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Re: Plausible deniability (a feature to think about)



On Thu, Sep 22, 2005 at 09:51:08AM -0700, "Hal Finney" wrote:

> These kinds of stories are often used to motivate cryptographic
> constructions, but the real world generally doesn't work that way.
> An infiltrator does not need cryptographic proof of his information
> about who is in the conspiracy!  After all, he doesn't have any such
> proof in the physical world, yet infiltrators, informants and spies have
> long been used as valuable sources of information.

I don't fully agree. Obviously, I wrote the story about the conspiracy and
the infiltrator with tongue firmly embedded in cheek. That's a long-standing
tradition in the crypto community and I certainly enjoy it. But
nevertheless, in many cases the presented scenario is precisely what
happens, just there's a lot less pathos surrounding it:

The overwhelming majority of "goverment agents" "infiltrating"
"conspiracies" are not politically motivated counter-intetlligence
operations but tax audits. A tax auditor pretends to be a customer and buys
someting. He sure as hell needs a rock-solid third-party proof to crack down
on you if you fail to report that income.

Now, what is taxed and what is not (by law!) depends on what is easy to tax
and what is hard to tax. If something is easy to tax, laws are passed and it
gets taxed. If something is hard to tax, if it's necessary for the functioning
of the society, it is not taxed, if it's not necessary, then it's outlawed.

Right now, e-commerce falls into the hard-to-tax-but-necessary category, but
the arms race is on. I'd certainly like it to stay the way it is.

While commerce is the single biggest user of crypto, there are other uses,
which we cannot even imagine. I don't have any reason to doubt that the
activist who wrote me about the missing feature in PGP could really use it.

Since ePointSystem is first and foremost a financial cryptography
consultancy, the first application on my mind was deniable invoicing. It's a
fair choice: either you use undeniable invoices, pay your taxes and resolve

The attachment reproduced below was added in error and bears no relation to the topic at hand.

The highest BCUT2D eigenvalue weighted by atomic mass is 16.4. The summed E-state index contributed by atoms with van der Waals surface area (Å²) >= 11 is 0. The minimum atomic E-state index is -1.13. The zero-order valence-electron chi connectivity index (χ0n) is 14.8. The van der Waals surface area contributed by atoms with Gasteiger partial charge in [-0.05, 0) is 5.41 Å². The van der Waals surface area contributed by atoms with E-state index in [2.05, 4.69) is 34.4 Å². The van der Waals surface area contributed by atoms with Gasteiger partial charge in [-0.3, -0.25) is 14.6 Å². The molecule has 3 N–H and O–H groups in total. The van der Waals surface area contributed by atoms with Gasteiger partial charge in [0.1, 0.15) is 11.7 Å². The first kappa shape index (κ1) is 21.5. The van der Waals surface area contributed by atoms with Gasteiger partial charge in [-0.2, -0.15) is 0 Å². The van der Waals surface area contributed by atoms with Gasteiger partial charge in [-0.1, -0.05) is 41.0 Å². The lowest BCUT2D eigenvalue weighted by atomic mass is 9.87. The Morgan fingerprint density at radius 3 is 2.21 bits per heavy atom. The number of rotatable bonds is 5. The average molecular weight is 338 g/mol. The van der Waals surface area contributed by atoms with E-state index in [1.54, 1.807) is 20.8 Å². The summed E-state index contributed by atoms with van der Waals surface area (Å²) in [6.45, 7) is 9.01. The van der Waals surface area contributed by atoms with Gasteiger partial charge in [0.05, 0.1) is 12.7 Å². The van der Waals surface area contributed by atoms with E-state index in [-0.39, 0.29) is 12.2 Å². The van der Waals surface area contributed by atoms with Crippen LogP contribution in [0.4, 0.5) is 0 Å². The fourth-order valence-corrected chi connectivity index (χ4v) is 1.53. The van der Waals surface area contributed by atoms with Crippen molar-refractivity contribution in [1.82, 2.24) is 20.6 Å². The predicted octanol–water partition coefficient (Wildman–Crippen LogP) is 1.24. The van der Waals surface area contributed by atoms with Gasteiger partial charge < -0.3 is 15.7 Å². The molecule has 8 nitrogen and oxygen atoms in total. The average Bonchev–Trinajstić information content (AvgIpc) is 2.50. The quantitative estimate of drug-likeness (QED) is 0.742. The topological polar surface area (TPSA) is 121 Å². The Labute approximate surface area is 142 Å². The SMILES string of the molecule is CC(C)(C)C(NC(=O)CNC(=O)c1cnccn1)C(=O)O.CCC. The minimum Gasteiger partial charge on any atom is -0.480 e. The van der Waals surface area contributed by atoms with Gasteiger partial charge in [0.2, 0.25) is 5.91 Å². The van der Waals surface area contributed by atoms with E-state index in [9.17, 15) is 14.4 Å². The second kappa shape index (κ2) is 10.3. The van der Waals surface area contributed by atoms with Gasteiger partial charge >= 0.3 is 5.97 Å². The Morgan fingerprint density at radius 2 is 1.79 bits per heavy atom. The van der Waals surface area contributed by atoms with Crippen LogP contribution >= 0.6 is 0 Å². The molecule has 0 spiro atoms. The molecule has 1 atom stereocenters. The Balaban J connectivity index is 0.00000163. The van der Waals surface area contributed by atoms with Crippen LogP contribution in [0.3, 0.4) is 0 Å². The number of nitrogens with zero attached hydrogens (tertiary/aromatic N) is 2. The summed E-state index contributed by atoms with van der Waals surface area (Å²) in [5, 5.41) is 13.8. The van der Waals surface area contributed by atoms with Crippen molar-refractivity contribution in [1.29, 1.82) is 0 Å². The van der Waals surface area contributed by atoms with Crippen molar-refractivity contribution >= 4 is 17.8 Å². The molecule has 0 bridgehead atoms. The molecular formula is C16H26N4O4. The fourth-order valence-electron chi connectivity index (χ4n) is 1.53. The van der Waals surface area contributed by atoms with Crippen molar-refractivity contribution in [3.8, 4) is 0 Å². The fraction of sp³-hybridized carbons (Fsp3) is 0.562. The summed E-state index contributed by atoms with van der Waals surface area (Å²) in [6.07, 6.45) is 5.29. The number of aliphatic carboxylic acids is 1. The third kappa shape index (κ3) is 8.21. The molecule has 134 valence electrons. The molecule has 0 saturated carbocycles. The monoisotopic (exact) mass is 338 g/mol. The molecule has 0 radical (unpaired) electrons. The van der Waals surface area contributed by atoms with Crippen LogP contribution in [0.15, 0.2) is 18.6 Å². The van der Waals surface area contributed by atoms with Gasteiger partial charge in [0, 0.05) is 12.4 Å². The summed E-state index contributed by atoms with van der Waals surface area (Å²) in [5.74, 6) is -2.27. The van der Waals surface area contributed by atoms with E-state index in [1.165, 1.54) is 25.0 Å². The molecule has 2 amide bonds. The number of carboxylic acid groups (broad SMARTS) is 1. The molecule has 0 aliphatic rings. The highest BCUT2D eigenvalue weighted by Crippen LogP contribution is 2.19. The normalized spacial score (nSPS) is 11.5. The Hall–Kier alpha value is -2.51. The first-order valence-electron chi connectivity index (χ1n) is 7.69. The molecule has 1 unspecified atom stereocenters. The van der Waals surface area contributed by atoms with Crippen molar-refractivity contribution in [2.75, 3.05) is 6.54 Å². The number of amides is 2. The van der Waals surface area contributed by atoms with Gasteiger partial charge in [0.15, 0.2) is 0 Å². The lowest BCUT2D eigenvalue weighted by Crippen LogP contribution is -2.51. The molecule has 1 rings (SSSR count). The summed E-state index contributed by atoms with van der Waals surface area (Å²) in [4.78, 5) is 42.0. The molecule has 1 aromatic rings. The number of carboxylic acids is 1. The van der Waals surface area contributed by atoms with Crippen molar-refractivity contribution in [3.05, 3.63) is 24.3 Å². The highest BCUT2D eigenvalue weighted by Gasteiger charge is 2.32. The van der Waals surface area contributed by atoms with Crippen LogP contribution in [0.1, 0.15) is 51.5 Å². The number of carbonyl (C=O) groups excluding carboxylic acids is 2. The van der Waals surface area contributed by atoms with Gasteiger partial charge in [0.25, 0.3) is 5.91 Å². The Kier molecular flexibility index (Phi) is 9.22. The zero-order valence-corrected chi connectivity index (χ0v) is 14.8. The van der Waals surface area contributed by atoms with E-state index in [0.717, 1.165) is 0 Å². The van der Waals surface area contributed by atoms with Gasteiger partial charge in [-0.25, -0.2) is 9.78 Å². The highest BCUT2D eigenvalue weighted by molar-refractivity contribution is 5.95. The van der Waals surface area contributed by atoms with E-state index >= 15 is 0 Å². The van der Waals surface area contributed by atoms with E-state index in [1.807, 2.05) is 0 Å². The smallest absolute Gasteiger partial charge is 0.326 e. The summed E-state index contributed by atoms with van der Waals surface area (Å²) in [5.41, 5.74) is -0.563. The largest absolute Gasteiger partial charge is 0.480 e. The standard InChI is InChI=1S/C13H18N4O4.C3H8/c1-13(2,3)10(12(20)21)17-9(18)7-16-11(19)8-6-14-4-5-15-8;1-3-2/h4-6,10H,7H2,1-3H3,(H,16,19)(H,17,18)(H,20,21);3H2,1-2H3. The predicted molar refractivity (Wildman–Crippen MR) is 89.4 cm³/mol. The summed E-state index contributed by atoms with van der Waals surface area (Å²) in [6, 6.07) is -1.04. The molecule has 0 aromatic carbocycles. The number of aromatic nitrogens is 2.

your disputes in court relying on government enforcement, or you use
deniable invoices, don't pay taxes, and rely solely on reputational
self-regulation. I am pretty sure that most e-commerce will get taxed like
everything else, as soon as governments sort out their jurisdictional
problems. Having working deniable invoices would be a powerful argument in
the ensuing debate over taxation policies.

> I admit to a fondness for fancy crypto and it would be fun to see some
> form of deniable authentication in OpenPGP, but realistically it is not
> going to meet our customers' needs.

How do you know? In my experience, predicting what people will use your
product for is one of the most difficult tasks an engineer or a scientist
faces. People are amazingly inventive.

>  If we do want to pursue it, there
> are a number of technologies, like the DH shared keys you describe,
> the signed ESK packets Vedaal mentioned, or ring signatures and other
> variants of Chaum's designated-confirmer signatures.

All of which have slightly different characteristics and are therefore
optimal solutions for slightly different problems. In all cases, however,
interoperability is a major boon, and thus it's ITEF's business to provide
for it, isn't it?

DH shared keys and signed ESK packets are both very easy to incorporate into
the OpenPGP framework, and if we do it early on, we can hope that different
implementations will interoperate right away.

-- 
Daniel